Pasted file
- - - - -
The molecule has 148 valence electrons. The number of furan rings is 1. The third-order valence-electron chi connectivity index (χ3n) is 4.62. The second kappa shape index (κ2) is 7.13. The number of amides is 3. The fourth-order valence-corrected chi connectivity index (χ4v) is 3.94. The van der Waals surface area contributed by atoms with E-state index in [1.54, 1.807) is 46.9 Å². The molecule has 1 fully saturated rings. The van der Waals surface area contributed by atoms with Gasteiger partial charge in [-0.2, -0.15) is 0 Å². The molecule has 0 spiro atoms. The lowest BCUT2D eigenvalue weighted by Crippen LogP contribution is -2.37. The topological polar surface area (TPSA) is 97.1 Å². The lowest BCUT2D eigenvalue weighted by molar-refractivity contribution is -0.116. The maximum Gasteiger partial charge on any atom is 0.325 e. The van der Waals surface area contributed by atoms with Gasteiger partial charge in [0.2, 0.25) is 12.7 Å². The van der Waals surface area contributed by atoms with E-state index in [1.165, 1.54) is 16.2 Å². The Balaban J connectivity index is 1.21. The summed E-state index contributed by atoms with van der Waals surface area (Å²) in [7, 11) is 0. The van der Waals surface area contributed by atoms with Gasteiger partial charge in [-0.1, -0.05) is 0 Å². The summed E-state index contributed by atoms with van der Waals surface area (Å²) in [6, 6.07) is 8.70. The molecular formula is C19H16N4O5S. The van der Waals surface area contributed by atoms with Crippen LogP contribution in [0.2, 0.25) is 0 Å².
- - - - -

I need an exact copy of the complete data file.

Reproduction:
The molecule has 148 valence electrons. The number of furan rings is 1. The third-order valence-electron chi connectivity index (χ3n) is 4.62. The second kappa shape index (κ2) is 7.13. The number of amides is 3. The fourth-order valence-corrected chi connectivity index (χ4v) is 3.94. The van der Waals surface area contributed by atoms with E-state index in [1.54, 1.807) is 46.9 Å². The molecule has 1 fully saturated rings. The van der Waals surface area contributed by atoms with Gasteiger partial charge in [-0.2, -0.15) is 0 Å². The molecule has 0 spiro atoms. The lowest BCUT2D eigenvalue weighted by Crippen LogP contribution is -2.37. The topological polar surface area (TPSA) is 97.1 Å². The lowest BCUT2D eigenvalue weighted by molar-refractivity contribution is -0.116. The maximum Gasteiger partial charge on any atom is 0.325 e. The van der Waals surface area contributed by atoms with Gasteiger partial charge in [0.2, 0.25) is 12.7 Å². The van der Waals surface area contributed by atoms with E-state index in [1.165, 1.54) is 16.2 Å². The Balaban J connectivity index is 1.21. The summed E-state index contributed by atoms with van der Waals surface area (Å²) in [7, 11) is 0. The van der Waals surface area contributed by atoms with Gasteiger partial charge in [-0.1, -0.05) is 0 Å². The summed E-state index contributed by atoms with van der Waals surface area (Å²) in [6, 6.07) is 8.70. The molecular formula is C19H16N4O5S. The van der Waals surface area contributed by atoms with Crippen LogP contribution in [0.2, 0.25) is 0 Å².